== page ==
A 15-year-old boy presents to the emergency department (ED) with a complaint of altered mental status that began a few days prior (per his mother) and has gotten progressively worse. On arrival, the patient is noted to be awake and oriented to person, place, and time. Bedside blood glucose is 100 mg/dL. His physical examination does not reveal signs of trauma and vital signs are normal. His heart and lung examinations are normal and his Glasgow Coma Score is 14 (E4, V4, M6). His pupils are equal and reactive. No neurologic deficits are noted on examination. He has disorganized speech and states that he is hearing voices. Laboratory testing results, including complete blood count, complete metabolic panel, urine drug screen, and electrocardiogram (ECG) are all within normal limits or negative. Lumbar puncture and computed tomography (CT) of the brain are performed both of which are normal. Given that the patient has no abnormalities on laboratory evaluation and CT shows no signs of intracranial abnormalities that can explain his altered mental status, the patient is diagnosed with new-onset psychosis.
A study published in 2017 performed across five health care systems in patients age 15 to 29 years found an incidence of new-onset psychosis of 86 per 100,000 person-years.1 Risk factors for new-onset psychosis include family history, perturbations of normal brain development (in-utero, perinatally, or postnatally), exposure to drugs such as marijuana, and emergence of subthreshold psychotic symptoms.2 Being on the lookout for comorbid conditions such as attention-deficit/hyperactivity disorder, oppositional defiant disorder, and conduct disorder is also important in young patients with schizophrenia, bipolar disorder, and schizoaffective disorder.3
According to Katz et al.,4 psychosis is known as a “severe disturbance in patient's mental functioning, manifested as aberrations in cognition, perception, mood, impulses, and reality testing.” Although psychotic features are rare in children younger than age 12 years,3 attention to detail during the physical examination can help guide management and diagnosis of young patients. Presentation can range from irritation to a true stuporous state.4 Common features of psychosis caused by a primary psychiatric cause, such as schizophrenia, include auditory hallucinations, delusions, and blunted affect. It is important to note that orientation and concentration are preserved in functional psychosis.5
One must acknowledge external influences such as substance abuse in the laboratory testing and management of patients with altered mental status. Comorbid substance abuse makes diagnosis and management challenging. The effects of substance abuse can distort the initial presentation especially if the patient is presenting with altered mental status. Substance abuse can mimic, distort, or exacerbate the psychotic features that are present. Studies show that as many as one-third or more of adolescents with schizophrenia or schizoaffective disorder have problems with substance abuse.3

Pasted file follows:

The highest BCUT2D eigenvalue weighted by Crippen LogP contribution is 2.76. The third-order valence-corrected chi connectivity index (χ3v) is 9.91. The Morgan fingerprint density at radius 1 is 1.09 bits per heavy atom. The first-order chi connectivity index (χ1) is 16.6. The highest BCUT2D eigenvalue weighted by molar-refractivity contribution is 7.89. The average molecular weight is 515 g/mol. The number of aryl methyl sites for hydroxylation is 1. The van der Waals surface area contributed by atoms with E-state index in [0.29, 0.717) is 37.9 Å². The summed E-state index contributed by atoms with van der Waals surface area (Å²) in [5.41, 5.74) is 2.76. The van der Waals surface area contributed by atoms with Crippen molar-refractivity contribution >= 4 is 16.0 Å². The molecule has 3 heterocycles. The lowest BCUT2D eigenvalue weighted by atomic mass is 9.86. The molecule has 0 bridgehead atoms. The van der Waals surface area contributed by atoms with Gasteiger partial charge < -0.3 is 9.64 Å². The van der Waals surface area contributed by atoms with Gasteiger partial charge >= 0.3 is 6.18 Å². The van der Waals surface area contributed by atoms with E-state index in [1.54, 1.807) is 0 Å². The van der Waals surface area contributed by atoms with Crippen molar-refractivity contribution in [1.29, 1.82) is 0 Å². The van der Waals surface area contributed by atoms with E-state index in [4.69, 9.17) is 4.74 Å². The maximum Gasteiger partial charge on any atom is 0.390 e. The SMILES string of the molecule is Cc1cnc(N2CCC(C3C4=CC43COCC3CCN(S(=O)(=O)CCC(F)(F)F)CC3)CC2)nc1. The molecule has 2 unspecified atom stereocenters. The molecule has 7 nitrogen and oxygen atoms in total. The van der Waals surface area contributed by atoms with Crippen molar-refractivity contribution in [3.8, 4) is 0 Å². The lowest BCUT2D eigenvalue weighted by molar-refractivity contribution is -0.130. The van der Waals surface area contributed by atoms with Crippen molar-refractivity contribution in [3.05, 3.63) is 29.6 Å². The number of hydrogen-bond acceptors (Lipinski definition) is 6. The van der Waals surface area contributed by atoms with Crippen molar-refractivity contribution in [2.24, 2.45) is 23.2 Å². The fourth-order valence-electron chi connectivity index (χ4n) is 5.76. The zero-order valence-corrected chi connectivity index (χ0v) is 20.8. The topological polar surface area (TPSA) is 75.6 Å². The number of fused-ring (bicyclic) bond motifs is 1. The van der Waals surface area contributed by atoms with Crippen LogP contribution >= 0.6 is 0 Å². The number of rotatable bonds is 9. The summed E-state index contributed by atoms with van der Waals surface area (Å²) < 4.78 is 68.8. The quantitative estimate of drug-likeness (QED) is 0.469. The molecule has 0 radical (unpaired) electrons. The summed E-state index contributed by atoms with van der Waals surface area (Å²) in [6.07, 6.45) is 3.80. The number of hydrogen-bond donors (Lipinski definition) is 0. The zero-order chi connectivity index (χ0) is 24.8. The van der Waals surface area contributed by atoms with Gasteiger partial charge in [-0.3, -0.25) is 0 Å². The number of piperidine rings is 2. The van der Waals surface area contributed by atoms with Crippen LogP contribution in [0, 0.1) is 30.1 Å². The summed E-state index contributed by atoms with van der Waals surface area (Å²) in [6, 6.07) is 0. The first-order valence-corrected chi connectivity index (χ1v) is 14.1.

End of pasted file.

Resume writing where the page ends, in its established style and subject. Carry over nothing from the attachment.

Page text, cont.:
The differential diagnosis for altered mental status is vast. In a patient presenting with altered mental status, other medical etiologies must be ruled out prior to making a primary psychiatric diagnosis. Vital signs, mental status, eye findings, and neurologic examination are important in the process of narrowing down the differential diagnosis. Paying attention to findings such as fever, tachycardia, skin, and pupillary changes are vital in guidance of diagnosis. Neurological examination should be nonfocal in the evaluation of altered mental status due to psychiatric illness.5
The differential diagnosis for altered mental status includes systemic illness (ie, urosepsis), meningitis, hepatic failure, hypertensive crisis, central nervous system lesions, such as a space occupying mass or intracranial abscess, epilepsy, including post-ictal state, anti–N-methyl-D-aspartate receptor encephalitis, metabolic diseases, thyroiditis or thyroid storm, as well as drug intoxication or withdrawal. Trauma should always be in the differential diagnosis for any patient with an altered level of consciousness. Neurologic diseases like multiple sclerosis or acute demyelinating encephalomalacia are also included in the differential diagnosis. Although rare, psychiatric illnesses like schizoaffective disorder, bipolar disorder, schizophrenia, mood disorders, and conversion disorder must also be considered.6
Psychiatric-based psychosis has three major causes: (1) primary psychotic disorders such as schizophreniform disorder and schizophrenia, (2) brief psychotic episodes, and (3) mood, anxiety, and trauma disorders.4 The most common causes of psychiatric-based psychosis in children are mood, anxiety, and trauma disorders.4 Presentation can vary based on whether the patient has depression with psychotic features or anxiety with delusions or hallucinations related to their fears. Psychotic features can include impairment of thought content, illogical thinking, or loose associations.4 Auditory hallucinations are most common and can include commands for the patient to harm themselves or others around them. These disorders can be distinguished from primary psychotic disorders by recognizing that the symptoms are “placed in a greater clinical context of the patient's presentation.”4